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The Fun, the Luck and the Tycoon

Chow Yun-fat stars as Bo, a man born into the richest family in Hong Kong. Unfortunately, his grandmother and aunt have planned an inter-family marriage between Bo and his cousin Cindy (ick!) so that the family fortune stays with its present inheritors. Cindy's all about the money, and Bo himself neither wants the money nor his cousin. So what's the richest man in Hong Kong to do? The old Prince and the Pauper act of going out and living amongst the commoners in secrecy.

An almost direct remake of the American romantic comedy Coming to America (with CYF in the Eddie Murphy role), 1989's The Fun, the Luck and the Tycoon isn't a very funny movie in its own right. But with Chow's comedic skills, along with a cute Yuk as portrayed by Sylvia Chang and a great comedic performance by Lawrence Cheng as love interest Yuk's meddling brother/father (!?), it was an entertaining couple of hours.

For those who know of the Eddie Murphy/Arsenio Hall comedy Coming to America, Johnny To's The Fun, the Luck and the Tycoon's story is almost identical (minus only Arsenio Hall's character and plus a bunch of supporting characters, courtesy of Bo's fast food co-workers). And those of you who don't know the movie, here you go. Continuing from where I left off above, Bo slums it out in the naked city. His first stop is a charity event where he secretly donates a million-dollar diamond necklace, stands around grinning like a moron while a bunch of blind kids sing, and gets mistaken as one of the caterer's waiters. Happily sent to work by a shrill-voiced drunk little gremlin, Bo grins and claps and otherwise takes in the way these ordinary people live and interact. He meets Yuk at the party, gets a job at her brother's fast food restaurant ("East East"), and falls in love. Yuk's brother, in looking out for his sister's financial future, does his darndest to play the match maker between Yuk and a rich jerk while trying to keep the believed-to-be-poor Bo at bay. I'm sure you can see where this is headed, so I'll just save you time and myself a little carpel tunnel and stop now.

Chow continues to amaze me with his ability to be a total goof ass. Could Steve McQueen do that? John Wayne? I think not! It just goes to show his versatility as an actor, playing either the straight man or the idiot. Chow looks like he's having a grand time (especially in his small double role as cab driver "Stink"), and I think that feeling is conveyed to the empathetic viewer.

The bulk of the supporting cast is pretty good. Lawrence Cheng, as Yuk's penny-pinching brother, garners a lot of the laughs. Sylvia Chang as Yuk herself is the cute and timid straight-woman to the whole mess. Nina Li Chi, as spoiled cousin Cindy, makes for a pretty fun priss (almost identical to her character in Fractured Follies). The kid, though. YEESH. I usually hate child actors, and the kid who plays the street-wise (ugh) "Chips" is no exception. His piercing voice rends my nerves, and I'm sure it'll do the same to yours. Other than him though, the actors are cast pretty well.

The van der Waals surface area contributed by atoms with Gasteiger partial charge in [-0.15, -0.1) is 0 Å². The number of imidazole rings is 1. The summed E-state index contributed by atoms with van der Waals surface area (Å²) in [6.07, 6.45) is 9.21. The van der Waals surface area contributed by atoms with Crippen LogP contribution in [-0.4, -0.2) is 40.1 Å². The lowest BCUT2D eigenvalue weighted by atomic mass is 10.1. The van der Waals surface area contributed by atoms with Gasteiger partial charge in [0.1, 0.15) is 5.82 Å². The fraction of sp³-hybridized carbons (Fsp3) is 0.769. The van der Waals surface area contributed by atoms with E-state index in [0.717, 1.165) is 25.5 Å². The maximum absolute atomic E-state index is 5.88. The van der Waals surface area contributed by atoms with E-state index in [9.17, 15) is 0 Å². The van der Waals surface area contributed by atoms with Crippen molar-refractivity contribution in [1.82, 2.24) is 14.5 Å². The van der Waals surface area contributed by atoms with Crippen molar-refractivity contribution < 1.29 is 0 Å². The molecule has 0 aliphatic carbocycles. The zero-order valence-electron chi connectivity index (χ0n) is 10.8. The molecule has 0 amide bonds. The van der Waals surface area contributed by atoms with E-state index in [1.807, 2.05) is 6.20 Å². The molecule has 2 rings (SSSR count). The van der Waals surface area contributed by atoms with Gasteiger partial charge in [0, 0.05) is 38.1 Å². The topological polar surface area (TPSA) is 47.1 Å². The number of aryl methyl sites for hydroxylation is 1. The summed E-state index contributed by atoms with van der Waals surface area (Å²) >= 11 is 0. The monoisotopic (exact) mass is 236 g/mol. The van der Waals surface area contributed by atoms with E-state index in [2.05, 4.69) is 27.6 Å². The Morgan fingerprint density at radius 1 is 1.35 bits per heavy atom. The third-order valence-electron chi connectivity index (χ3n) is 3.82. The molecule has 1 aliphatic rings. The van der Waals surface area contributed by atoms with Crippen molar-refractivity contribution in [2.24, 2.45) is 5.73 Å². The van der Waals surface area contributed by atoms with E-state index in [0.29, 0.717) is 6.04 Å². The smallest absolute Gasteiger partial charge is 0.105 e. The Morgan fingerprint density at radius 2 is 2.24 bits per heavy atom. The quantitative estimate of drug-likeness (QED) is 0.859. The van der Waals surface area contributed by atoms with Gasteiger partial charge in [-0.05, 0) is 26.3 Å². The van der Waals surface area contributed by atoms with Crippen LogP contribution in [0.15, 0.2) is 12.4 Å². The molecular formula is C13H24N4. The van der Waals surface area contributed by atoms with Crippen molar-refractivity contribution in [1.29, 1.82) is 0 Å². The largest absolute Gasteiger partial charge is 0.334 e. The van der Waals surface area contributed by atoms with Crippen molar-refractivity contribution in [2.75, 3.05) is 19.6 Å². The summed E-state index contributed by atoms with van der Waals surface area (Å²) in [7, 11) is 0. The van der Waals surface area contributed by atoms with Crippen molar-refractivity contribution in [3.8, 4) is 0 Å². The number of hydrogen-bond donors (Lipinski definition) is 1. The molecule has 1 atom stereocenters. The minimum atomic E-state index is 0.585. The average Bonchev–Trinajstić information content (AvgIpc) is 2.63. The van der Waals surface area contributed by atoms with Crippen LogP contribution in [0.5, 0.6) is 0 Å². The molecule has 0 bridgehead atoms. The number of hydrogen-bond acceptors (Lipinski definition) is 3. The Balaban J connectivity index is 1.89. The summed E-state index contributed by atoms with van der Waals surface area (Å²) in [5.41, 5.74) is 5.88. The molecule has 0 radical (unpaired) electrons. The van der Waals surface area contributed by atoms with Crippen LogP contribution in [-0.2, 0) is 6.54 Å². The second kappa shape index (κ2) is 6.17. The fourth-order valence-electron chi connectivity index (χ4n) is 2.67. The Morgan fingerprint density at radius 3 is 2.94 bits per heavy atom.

There's really not much to say here. If you're here, then you're probably a fan of Chow Yun-fat, in which case I don't see any reason you shouldn't enjoy this (anyone curious to see what a pre-Milkyway Johnny To was doing should also check it out). It's not the funniest movie ever, but it wasn't going for that. The attempt was at a nice romantic comedy, and that's what it is.

The Good: I can never get enough of Chow Yun-fat shrieking and running away from mice. Amazingly, he looks just as comfortable prancing about like a ninny as he does sliding down a bannister, filling a punk with .45 slugs.

The Bad: The movie's not really anything to write home about, being lifted over par only by CYF and Lawrence Cheng.

The Ugly: The alcoholic Chips' little romantic subplot. HE'S LIKE SEVEN YEARS OLD, FOR PETE'S SAKE.

Summary - Make no mistake, this Johnny To comedy is pretty standard stuff. But, as always, CYF's charisma carries it the distance.
I have a really hard time not saying The Lun, the... well, I think you can figure out the rest.

"Chow Yun Fat, a rich playboy, is ordered by his grandmother to marry Li Chi of the same family. But Chow doesn't like Li. Accidentally, he is misunderstood as a poor worker under Cheung Ai Ka's father. Cheung and Chow fall in love but her father prefers Cheng Tan Shui, a rich man, to be his son-in-law. This foursome game is a mess-up. Chow's identity is finally revealed in his wedding with Li. Cheung can't accept the fact."

There's nothing that really stands out, but in a rush when everyone's trying to hide from a CID inspector (and each other), seven people all cram under a table in a gag reminiscent of old Marx Brothers movies.

Coming to America
Fractured Follies

DVD and VHS video covers

IMDB's The Fun, the Luck and the Tycoon page

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